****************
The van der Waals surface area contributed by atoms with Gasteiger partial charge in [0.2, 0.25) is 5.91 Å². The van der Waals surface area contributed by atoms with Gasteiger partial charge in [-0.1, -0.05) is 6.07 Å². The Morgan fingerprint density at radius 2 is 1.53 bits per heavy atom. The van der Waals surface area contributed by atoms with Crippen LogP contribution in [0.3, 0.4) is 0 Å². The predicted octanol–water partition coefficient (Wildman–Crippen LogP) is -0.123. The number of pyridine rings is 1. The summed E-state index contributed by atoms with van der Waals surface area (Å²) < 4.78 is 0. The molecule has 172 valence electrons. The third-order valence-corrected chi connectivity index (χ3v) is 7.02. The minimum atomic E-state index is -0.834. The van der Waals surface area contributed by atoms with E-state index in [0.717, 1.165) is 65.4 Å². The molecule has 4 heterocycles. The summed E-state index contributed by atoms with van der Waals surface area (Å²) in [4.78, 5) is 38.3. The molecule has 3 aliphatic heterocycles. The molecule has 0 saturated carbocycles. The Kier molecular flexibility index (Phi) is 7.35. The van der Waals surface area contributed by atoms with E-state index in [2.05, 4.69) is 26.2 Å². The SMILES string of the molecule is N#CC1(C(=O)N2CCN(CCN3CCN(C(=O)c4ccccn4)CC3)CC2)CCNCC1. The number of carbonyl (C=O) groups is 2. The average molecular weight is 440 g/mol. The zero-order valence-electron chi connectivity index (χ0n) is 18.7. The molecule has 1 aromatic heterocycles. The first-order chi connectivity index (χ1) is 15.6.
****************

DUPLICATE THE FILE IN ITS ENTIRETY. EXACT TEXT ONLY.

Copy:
The van der Waals surface area contributed by atoms with Gasteiger partial charge in [0.2, 0.25) is 5.91 Å². The van der Waals surface area contributed by atoms with Gasteiger partial charge in [-0.1, -0.05) is 6.07 Å². The Morgan fingerprint density at radius 2 is 1.53 bits per heavy atom. The van der Waals surface area contributed by atoms with Crippen LogP contribution in [0.3, 0.4) is 0 Å². The predicted octanol–water partition coefficient (Wildman–Crippen LogP) is -0.123. The number of pyridine rings is 1. The summed E-state index contributed by atoms with van der Waals surface area (Å²) < 4.78 is 0. The molecule has 172 valence electrons. The third-order valence-corrected chi connectivity index (χ3v) is 7.02. The minimum atomic E-state index is -0.834. The van der Waals surface area contributed by atoms with E-state index in [0.717, 1.165) is 65.4 Å². The molecule has 4 heterocycles. The summed E-state index contributed by atoms with van der Waals surface area (Å²) in [4.78, 5) is 38.3. The molecule has 3 aliphatic heterocycles. The molecule has 0 saturated carbocycles. The Kier molecular flexibility index (Phi) is 7.35. The van der Waals surface area contributed by atoms with E-state index in [2.05, 4.69) is 26.2 Å². The SMILES string of the molecule is N#CC1(C(=O)N2CCN(CCN3CCN(C(=O)c4ccccn4)CC3)CC2)CCNCC1. The number of carbonyl (C=O) groups is 2. The average molecular weight is 440 g/mol. The zero-order valence-electron chi connectivity index (χ0n) is 18.7. The molecule has 1 aromatic heterocycles. The first-order chi connectivity index (χ1) is 15.6.